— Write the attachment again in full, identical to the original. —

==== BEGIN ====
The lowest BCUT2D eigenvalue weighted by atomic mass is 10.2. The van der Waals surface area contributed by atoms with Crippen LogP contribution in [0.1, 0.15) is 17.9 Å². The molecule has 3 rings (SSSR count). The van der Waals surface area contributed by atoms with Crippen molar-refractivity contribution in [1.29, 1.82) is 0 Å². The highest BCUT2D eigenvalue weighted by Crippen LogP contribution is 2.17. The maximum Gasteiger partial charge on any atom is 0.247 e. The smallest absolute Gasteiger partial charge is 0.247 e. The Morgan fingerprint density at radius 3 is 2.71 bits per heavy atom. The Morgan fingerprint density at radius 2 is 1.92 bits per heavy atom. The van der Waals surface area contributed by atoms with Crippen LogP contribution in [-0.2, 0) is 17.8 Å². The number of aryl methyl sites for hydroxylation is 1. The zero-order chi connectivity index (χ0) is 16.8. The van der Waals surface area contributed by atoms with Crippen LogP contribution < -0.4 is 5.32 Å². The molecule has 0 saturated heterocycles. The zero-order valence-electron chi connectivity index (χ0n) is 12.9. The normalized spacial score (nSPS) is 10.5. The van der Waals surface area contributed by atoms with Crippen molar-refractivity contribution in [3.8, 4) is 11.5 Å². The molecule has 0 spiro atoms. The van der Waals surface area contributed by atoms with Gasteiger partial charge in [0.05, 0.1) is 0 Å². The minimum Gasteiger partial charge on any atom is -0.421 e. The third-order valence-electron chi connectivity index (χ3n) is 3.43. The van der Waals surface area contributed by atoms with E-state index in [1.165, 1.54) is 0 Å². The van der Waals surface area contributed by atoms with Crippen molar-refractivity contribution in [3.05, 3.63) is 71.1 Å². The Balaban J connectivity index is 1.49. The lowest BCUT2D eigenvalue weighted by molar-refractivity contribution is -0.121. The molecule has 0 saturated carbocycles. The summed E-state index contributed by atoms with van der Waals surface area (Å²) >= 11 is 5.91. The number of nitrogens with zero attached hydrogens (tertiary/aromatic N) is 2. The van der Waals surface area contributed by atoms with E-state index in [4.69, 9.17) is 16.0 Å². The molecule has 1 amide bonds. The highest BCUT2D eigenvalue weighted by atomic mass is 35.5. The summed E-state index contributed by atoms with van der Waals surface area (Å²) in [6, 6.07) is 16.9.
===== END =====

The lowest BCUT2D eigenvalue weighted by atomic mass is 10.2. The van der Waals surface area contributed by atoms with Crippen LogP contribution in [0.1, 0.15) is 17.9 Å². The molecule has 3 rings (SSSR count). The van der Waals surface area contributed by atoms with Crippen molar-refractivity contribution in [1.29, 1.82) is 0 Å². The highest BCUT2D eigenvalue weighted by Crippen LogP contribution is 2.17. The maximum Gasteiger partial charge on any atom is 0.247 e. The smallest absolute Gasteiger partial charge is 0.247 e. The Morgan fingerprint density at radius 3 is 2.71 bits per heavy atom. The Morgan fingerprint density at radius 2 is 1.92 bits per heavy atom. The van der Waals surface area contributed by atoms with Crippen LogP contribution in [-0.2, 0) is 17.8 Å². The number of aryl methyl sites for hydroxylation is 1. The zero-order chi connectivity index (χ0) is 16.8. The van der Waals surface area contributed by atoms with Crippen LogP contribution < -0.4 is 5.32 Å². The molecule has 0 saturated heterocycles. The zero-order valence-electron chi connectivity index (χ0n) is 12.9. The normalized spacial score (nSPS) is 10.5. The van der Waals surface area contributed by atoms with Crippen molar-refractivity contribution in [3.8, 4) is 11.5 Å². The molecule has 0 spiro atoms. The van der Waals surface area contributed by atoms with Gasteiger partial charge in [0.05, 0.1) is 0 Å². The minimum Gasteiger partial charge on any atom is -0.421 e. The third-order valence-electron chi connectivity index (χ3n) is 3.43. The van der Waals surface area contributed by atoms with E-state index in [1.165, 1.54) is 0 Å². The van der Waals surface area contributed by atoms with Crippen molar-refractivity contribution in [3.05, 3.63) is 71.1 Å². The Balaban J connectivity index is 1.49. The lowest BCUT2D eigenvalue weighted by molar-refractivity contribution is -0.121. The molecule has 0 saturated carbocycles. The summed E-state index contributed by atoms with van der Waals surface area (Å²) >= 11 is 5.91. The number of nitrogens with zero attached hydrogens (tertiary/aromatic N) is 2. The van der Waals surface area contributed by atoms with E-state index in [4.69, 9.17) is 16.0 Å². The molecule has 1 amide bonds. The highest BCUT2D eigenvalue weighted by atomic mass is 35.5. The summed E-state index contributed by atoms with van der Waals surface area (Å²) in [6, 6.07) is 16.9.